The great and repeated explosions of volcanoes are shown by Mr. Mitchell in the Philosoph. Transact. to arise from their communication with the sea, or with rivers, or inundations; and that after a chink or crack is made, the water rushing into an immense burning cavern, and falling on boiling lava, is instantly expanded into steam, and produces irresistible explosions.

As the first volcanic fires had no previous vent, and were probably more central, and larger in quantity, before they burst the crust of the earth then intire, and as the sea covered the whole, it must rapidly sink down into every opening chink; whence these primeval earthquakes were of much greater extent, and of much greater force, than those which occur in the present era.

It should be added, that there may be other elastic vapours produced by great heat from whatever will evaporate, as mercury, and even diamonds; which may be more elastic, and consequently exert greater force than the steam of water even though heated red hot. Which may thence exert a sufficient power to raise islands and continents, and even to throw the moon from the earth.

If the moon be supposed to have been thus thrown out of the great cavity which now contains the South Sea, the immense quantity of water flowing in from the primeval ocean, which then covered the earth, would much contribute to leave the continents and islands, which might be raised at the same time above the surface of the water. In later days there are accounts of large stones falling from the sky, which may have been thus thrown by explosion from some distant earthquake, without sufficient force to cause them to circulate round the earth, and thus produce numerous small moons or satellites.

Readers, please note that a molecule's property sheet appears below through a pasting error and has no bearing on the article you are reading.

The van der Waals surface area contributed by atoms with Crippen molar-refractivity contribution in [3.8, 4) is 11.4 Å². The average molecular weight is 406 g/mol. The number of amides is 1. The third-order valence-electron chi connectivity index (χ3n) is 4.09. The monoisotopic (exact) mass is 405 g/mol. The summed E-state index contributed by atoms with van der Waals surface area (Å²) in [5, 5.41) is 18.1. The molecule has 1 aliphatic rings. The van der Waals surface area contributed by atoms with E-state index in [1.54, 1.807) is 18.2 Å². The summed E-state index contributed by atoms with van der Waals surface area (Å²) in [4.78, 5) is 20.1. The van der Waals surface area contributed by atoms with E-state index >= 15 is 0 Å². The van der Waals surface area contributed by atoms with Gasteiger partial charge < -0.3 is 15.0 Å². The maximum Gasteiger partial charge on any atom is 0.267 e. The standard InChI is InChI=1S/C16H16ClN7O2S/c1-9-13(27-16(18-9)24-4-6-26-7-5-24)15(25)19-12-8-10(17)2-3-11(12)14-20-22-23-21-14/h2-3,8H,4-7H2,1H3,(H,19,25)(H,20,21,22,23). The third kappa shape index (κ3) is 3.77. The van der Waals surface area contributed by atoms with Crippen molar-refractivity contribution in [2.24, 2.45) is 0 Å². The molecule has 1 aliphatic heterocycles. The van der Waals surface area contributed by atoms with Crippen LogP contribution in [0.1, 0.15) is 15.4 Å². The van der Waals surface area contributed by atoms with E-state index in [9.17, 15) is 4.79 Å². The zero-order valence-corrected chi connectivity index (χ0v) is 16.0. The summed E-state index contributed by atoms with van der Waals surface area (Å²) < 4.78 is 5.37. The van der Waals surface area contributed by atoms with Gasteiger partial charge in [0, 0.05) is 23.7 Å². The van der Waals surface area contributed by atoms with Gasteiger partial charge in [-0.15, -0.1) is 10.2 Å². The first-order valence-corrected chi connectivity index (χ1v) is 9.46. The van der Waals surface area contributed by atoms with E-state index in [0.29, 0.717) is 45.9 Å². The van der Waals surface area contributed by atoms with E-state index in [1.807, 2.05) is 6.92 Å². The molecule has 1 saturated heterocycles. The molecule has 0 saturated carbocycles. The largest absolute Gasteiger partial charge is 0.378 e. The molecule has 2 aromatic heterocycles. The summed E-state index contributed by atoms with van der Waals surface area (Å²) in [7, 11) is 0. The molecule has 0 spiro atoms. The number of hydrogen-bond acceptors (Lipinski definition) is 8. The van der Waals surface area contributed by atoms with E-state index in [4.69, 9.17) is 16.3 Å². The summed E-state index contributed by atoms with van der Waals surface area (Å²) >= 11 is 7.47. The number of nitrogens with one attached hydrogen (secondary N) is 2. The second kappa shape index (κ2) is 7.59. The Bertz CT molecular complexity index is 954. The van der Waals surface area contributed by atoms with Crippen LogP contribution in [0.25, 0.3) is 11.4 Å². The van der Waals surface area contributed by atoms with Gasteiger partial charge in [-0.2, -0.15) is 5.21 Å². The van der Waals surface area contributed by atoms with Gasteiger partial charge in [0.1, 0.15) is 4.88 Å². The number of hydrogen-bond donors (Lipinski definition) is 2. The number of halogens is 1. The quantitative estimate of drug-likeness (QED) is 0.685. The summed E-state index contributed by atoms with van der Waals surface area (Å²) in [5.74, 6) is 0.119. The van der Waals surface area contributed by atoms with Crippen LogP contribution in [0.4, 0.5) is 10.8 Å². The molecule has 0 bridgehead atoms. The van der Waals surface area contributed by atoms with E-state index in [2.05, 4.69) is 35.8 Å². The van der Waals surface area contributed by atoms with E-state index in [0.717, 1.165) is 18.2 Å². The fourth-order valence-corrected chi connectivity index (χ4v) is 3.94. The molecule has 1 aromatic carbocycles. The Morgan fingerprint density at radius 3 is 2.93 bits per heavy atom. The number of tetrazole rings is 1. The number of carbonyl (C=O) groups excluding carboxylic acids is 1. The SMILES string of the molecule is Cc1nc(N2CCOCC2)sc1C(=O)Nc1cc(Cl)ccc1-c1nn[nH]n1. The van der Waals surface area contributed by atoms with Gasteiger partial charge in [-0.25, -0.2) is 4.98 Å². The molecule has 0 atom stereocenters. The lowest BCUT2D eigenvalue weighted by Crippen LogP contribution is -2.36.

Mr. Mitchell observes, that the agitations of the earth from the great earthquake at Lisbon were felt in this country about the same time after the shock, as sound would have taken in passing from Lisbon hither; and thence ascribes these agitations to the vibrations of the solid earth, and not to subterraneous caverns of communication; Philos. Transact. But from the existence of warm springs at Bath and Buxton, there must certainly be unceasing subterraneous fires at some great depth beneath those parts of this island; see on this subject Botanic Garden, Vol. II. Canto IV. l. 79, note. For an account of the noxious vapours emitted from volcanoes, see Botanic Garden, Vol. II. Cant. IV. l. 328, note. For the milder effects of central fires, see Botanic Garden, Vol. I. Cant. I. l. 139, and Additional Note VI.


So from deep lakes the dread musquito springs, Drinks the soft breeze, and dries his tender wings. CANTO I. l. 327.

The gnat, or musquito, culex pipiens. The larva of this insect lives chiefly in water, and the pupa moves with great agility. It is fished for by ducks; and, when it becomes a fly, is the food of the young of partridges, quails, sparrows, swallows, and other small birds. The females wound us, and leave a red point; and in India their bite is more venomous. The male has its antennae and feelers feathered, and seldom bites or sucks blood; Lin. Syst. Nat.